Look at Isaiah 5:8-30 and count the woes. You’ll find six of them, all of them true. Isaiah is calling out his sinful nation and letting them know that, apart from repentance, they will be given over to God’s wrath.
There is a poetic device that the Hebrew people loved to employ. You can see examples of this in the Proverbs. “Six things the LORD hates, seven that are an abomination to him.” The final item in the list is the highlight. The one to which the author really wants to draw your attention. Now, look at Isaiah 6. Notice the "woe" there? It’s the seventh one.
What keeps Isaiah from being that bitter and jaded and angry prophet? It’s the vision of God’s holiness. All of the things in Isaiah 1-5 are still true. He is still a prophet to a woefully sinful nation. But when Isaiah stands before the Holy One of Israel, his eyes are not fixed on his countrymen, he goes inward. I love how Sinclair Ferguson says it:
Any consciousness Isaiah might have had of his own ability to conform to the inner standards of God’s law was shattered. The sheer bright intensity of God’s holiness made him—of all men in Jerusalem—feel unclean, unfit for God’s presence. He felt undone. Here one of the greatest prophets or preachers of his (or of any) generation discovered that it was precisely in the area of his strengths and gifts that he was deeply sinful. And so, following the six woes; he had uttered against sinners, the climactic, consummating seventh woe—the ultimate woe—was reserved for himself. (Ferguson, 20)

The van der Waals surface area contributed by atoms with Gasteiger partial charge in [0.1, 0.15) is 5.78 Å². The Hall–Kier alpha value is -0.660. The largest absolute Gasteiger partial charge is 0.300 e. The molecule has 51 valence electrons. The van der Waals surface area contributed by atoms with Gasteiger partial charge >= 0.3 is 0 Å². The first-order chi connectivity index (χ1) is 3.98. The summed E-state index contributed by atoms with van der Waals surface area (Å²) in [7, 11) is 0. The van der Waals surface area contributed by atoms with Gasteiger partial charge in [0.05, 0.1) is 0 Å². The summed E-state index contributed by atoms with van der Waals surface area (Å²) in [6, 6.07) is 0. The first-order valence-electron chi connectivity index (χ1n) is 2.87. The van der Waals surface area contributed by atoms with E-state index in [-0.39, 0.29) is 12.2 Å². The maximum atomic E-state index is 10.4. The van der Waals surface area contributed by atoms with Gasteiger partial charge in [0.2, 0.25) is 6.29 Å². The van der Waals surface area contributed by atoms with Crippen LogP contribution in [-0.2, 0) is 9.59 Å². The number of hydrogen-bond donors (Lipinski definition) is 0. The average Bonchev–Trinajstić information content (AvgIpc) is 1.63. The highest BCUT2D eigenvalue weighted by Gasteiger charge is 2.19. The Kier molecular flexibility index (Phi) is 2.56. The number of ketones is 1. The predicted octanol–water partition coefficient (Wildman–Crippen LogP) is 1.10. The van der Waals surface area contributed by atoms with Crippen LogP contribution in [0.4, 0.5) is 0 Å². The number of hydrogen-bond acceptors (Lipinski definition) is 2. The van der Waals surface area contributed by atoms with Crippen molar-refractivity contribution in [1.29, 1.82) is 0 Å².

And I’m convinced, unless we too have a vision of God’s holiness, we’ll be great at pronouncing woes against sinners, but we’ll be woefully inadequate at proclaiming God’s grace. Without this brokenness, you’d have had a prophet bold enough to proclaim woe, but not equipped to heal a broken nation.
You tell me that a man who has been in such a state would even consider for a second changing one of the words of the Holy One? You think this guy is going to be tempted with the empty applause of mankind? You think he’d even dare risk not being a faithful messenger so that he can please men and gain a few pals on the other side of this curtain? Nope. Isaiah is stunned speechless by this vision of the Holy One. You don’t tamper when you’ve seen the things Isaiah has seen.